Thrilling chapter in Israeli military history depicted in new book

Amos Gilboa produces a real-life thriller

AN IDF-PROVIDED photograph shows assault rifles, ammunition clips and mortar equipment laid out on the deck of the ’Karine A’ in the Red Sea on January 4, 2002. (photo credit: REUTERS)
AN IDF-PROVIDED photograph shows assault rifles, ammunition clips and mortar equipment laid out on the deck of the ’Karine A’ in the Red Sea on January 4, 2002.
(photo credit: REUTERS)
 Imagine the following scene: It is 0400 hours. A Palestinian freighter sails under the cover of darkness in the Red Sea. Two Morena-class boats – rigid-hull inflatable combat craft – stick to the freighter as a dozen men clothed in black quietly climb onto its deck. Seconds later, two Black Hawk helicopters hover overhead. Using fast ropes – thick ropes on which rapid descents can be made – a team descends onto the ship’s deck. Within six minutes, the two teams take control of the freighter and its crew. 
This scene, familiar from countless Hollywood films, was not written by a scriptwriter. No director shouted “Cut” when the action was over. Code-named “Noah’s Ark,” the maneuvers were part of a real operation carried out by Israeli Navy commando teams on January 3, 2002. The purpose of the mission was to capture the Karine A, a Palestinian Authority freighter carrying 55 tons of arms and explosives – a cargo that would fuel the fires of the Second Intifada that had already consumed so many Israeli and Palestinian lives.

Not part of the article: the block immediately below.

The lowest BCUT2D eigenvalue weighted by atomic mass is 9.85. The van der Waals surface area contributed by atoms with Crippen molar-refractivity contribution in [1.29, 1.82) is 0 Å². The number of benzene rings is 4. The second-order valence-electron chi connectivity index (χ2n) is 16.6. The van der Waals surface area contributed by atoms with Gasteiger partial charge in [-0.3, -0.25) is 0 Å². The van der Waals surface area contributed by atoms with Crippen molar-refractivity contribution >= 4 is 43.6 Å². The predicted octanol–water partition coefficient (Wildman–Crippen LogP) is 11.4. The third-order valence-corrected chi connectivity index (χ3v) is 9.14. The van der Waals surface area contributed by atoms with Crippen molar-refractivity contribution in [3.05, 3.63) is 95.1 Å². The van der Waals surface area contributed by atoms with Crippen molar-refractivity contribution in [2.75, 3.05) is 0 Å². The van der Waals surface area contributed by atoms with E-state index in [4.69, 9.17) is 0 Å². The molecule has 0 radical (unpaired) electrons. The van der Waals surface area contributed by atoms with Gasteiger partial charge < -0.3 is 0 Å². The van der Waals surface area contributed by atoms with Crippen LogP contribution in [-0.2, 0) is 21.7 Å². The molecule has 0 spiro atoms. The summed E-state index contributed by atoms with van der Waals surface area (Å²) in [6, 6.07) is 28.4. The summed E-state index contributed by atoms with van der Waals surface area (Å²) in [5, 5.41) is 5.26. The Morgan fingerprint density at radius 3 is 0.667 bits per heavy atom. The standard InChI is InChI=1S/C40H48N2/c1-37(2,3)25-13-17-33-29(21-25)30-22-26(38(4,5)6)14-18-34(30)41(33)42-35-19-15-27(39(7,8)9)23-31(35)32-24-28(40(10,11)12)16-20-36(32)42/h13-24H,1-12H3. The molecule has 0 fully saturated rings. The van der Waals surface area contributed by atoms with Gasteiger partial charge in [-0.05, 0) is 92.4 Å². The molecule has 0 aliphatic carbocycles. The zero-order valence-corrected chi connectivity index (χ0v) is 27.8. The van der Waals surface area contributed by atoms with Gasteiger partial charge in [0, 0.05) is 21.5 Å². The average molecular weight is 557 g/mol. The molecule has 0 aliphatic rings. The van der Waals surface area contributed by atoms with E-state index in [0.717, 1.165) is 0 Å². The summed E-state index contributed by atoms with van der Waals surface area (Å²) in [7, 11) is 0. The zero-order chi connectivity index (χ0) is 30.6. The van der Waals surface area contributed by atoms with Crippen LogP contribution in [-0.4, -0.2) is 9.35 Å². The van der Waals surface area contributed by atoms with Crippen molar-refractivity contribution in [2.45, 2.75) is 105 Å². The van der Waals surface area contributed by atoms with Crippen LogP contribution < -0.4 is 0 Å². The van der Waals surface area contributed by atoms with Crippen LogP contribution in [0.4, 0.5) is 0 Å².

Taking over the ship was merely the first step in a complex operation that began five months earlier, after Israeli intelligence agencies picked up signs indicating the purchase of a freighter by Palestinian-Hezbollah operatives. An intricate series of events followed in which highly sophisticated means of collection combined with traditional qualities necessary in the intelligence game: curiosity, discernment and intuition. 
The author of A Raid on the Red Sea, Brig.-Gen. (ret.) Amos Gilboa, served as the head of Israel’s Military Intelligence Research Department from 1982-1984, and continued studying the history of Israeli intelligence after retirement. He died shortly before the book came out in English. Gilboa knew how to tell a story, with editing and translation into English by The Jerusalem Post’s legal and defense correspondent Yonah Jeremy Bob. Moreover, Gilboa’s intimate acquaintance with the way intelligence special ops were conducted in Israel enabled him to produce an authentic and fascinating account of a dramatic chapter in Israel’s military history. 
Part of the story takes place in the offices of Naval Intelligence, where young analysts, some of whom had graduated from high school only two years earlier, monitor activity around the boat, track its identity and locate it in Port of Dubai. This departure point presented the Israelis with an operational problem. Locating the Karine A in the Red Sea was relatively easy, although the navy had better operational capabilities in the Mediterranean. One solution was to get the Americans to capture the ship in the Red Sea as part of their war on terrorism. The Americans, however, while agreeing to assist with intelligence, refused to involve their forces in the takeover of the ship.